Tom Moreau - SQL Expert
|This week's interview is with Tom
Moreau, regular columnist for SQL Server
Professional, and author of "Advanced Transact-SQL
for SQL Server 2000."
In the interview Stephen talks with Tom about his
early years in the field and his views on the future
of the industry.
Q: Your experiences as an IT expert would be of
benefit to many veterans as they walk the dynamic
tightrope of technology. Can you detail your
personal history? What personally prompted you to
enter the computing field? What led you to becoming
a leading provider of database services and a noted
expert on SQL?
A: Most of how I ended up in IT is mentioned in the
Preface of the book but I’ll walk you through how it
I arrived at York University in 1971 and started my
B.Sc. The approach they took back then was an
interdisciplinary one, whereby for your first two
years, they had you take a broad range of science
courses. Many of these were outside of your chosen
discipline. During their first year, all students
also had to take a course in APL – a very cryptic
programming language. During that brief and
unpleasant experience, I noticed students walking
around with boxes of computer cards and programming
in FORTRAN on the mainframe, so I taught myself
FORTRAN during my second year. By this time, I was
majoring in Physics and Chemistry.
I found programming straightforward and thought at
the time that people could do their own programming
and really didn’t see a career path in Computer
Science. I met a professor who wanted some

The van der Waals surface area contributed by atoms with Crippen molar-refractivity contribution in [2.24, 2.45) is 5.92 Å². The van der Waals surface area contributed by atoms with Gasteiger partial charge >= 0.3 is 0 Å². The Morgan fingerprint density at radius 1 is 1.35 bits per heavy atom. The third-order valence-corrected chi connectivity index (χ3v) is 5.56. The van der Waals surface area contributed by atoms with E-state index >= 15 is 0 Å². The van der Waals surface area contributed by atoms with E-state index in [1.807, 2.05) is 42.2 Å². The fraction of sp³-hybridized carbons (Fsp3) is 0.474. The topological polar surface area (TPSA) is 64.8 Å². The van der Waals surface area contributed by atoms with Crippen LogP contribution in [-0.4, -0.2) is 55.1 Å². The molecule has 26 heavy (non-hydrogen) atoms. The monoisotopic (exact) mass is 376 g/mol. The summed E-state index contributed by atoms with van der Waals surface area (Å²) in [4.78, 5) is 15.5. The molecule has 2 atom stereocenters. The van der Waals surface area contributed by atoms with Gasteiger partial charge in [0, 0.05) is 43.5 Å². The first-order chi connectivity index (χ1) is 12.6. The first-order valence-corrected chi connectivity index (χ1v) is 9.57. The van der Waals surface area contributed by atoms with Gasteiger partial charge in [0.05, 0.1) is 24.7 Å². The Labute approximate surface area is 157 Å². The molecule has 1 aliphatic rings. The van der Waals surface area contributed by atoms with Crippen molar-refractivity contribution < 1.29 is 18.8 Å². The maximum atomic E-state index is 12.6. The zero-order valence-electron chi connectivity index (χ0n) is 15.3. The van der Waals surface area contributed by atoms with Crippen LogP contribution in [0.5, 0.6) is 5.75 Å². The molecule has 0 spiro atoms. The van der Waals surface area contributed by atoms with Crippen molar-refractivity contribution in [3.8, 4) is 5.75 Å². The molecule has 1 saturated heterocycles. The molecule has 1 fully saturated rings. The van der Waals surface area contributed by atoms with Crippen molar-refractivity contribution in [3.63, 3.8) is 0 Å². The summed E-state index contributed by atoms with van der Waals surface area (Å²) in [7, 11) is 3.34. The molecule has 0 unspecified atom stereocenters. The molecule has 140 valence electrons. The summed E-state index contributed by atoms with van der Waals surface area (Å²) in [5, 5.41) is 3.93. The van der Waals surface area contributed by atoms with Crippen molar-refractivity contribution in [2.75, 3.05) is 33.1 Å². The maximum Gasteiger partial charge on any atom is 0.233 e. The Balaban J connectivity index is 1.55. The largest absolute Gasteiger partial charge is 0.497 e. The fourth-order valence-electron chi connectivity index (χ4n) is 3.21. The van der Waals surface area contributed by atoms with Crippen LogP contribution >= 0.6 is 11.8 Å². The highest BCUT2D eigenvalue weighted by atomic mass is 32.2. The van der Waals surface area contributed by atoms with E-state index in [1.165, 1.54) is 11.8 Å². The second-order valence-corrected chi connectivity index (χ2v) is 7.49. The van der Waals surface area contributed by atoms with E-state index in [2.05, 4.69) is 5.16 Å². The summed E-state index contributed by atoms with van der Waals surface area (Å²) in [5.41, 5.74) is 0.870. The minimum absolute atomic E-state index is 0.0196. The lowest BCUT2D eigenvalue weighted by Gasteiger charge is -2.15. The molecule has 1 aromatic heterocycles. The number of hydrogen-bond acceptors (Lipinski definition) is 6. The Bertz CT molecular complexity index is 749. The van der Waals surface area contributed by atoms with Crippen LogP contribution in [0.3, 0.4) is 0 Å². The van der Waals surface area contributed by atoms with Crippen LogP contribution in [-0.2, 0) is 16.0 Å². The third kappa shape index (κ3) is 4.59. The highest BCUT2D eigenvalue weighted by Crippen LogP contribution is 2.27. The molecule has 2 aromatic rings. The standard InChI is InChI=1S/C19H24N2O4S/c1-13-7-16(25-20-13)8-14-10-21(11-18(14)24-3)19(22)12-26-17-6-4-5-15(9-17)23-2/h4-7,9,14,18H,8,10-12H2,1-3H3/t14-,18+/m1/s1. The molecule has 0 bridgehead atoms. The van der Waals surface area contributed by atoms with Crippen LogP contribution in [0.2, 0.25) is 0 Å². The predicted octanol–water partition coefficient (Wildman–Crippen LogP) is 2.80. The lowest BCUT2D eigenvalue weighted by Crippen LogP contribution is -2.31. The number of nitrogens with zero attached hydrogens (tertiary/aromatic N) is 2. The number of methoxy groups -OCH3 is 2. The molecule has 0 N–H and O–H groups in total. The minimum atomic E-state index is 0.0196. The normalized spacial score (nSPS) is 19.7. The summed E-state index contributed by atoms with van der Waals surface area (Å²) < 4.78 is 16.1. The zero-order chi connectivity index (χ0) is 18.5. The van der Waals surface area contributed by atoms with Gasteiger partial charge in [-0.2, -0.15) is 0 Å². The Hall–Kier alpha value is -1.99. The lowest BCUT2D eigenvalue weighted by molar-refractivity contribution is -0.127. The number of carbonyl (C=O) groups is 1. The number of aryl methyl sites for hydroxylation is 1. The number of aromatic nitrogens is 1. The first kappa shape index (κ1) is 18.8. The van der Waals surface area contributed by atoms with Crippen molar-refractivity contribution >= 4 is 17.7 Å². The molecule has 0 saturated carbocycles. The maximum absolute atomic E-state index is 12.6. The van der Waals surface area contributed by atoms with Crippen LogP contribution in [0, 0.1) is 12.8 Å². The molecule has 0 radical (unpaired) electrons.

programming done and I was able to pay for my
education while working for him. Hmmm. Maybe you can
make some money in programming.
Still, after getting my B.Sc., I loved the physical
sciences and entered graduate school to get my Ph.D.
It involved a lot of computation after I had
collected my data. During that time, I had several
teaching assignments, one of which involved FORTRAN.
During my graduate career, I was asked to fill in
for the undergraduate lab supervisor while she was
on sabbatical. All of the records for two classes of
400 students each were kept on a Commodore PET with
a whopping 32K of RAM and ran on BASIC. I devised my
own, crude DBMS for managing the students’ marks and
made it user-friendly enough to let my secretary
manage the data entry and printing, so I could spend
more time in the lab. When I needed some PET advice,
I talked to a York graduate who had a scientific
software firm on campus. Eventually, I worked for
him – as a research scientist at first – but he saw
what I could do with a computer and quickly moved me
to software development – programming in C on an IBM
PC. After 5 ï¿½ years, I moved to a railroad and got
exposed to various technologies, finally winding up
doing SQL in DB2. My SQL knowledge landed me a job
at an investment bank, where I was introduced to
Sybase and Microsoft SQL Server. From there, I
became a consultant, specializing in Microsoft SQL
During my career, I have been surprised at the
number of folks in IT who never started there.
Q: Can you share your 20 leading tips for those
thinking of getting into the computing field? Can
you describe your role with your company and how you
plan to shape the company one year and two years
into the future, and in the long term?
A: Twenty? Yikes! When you think of the circuitous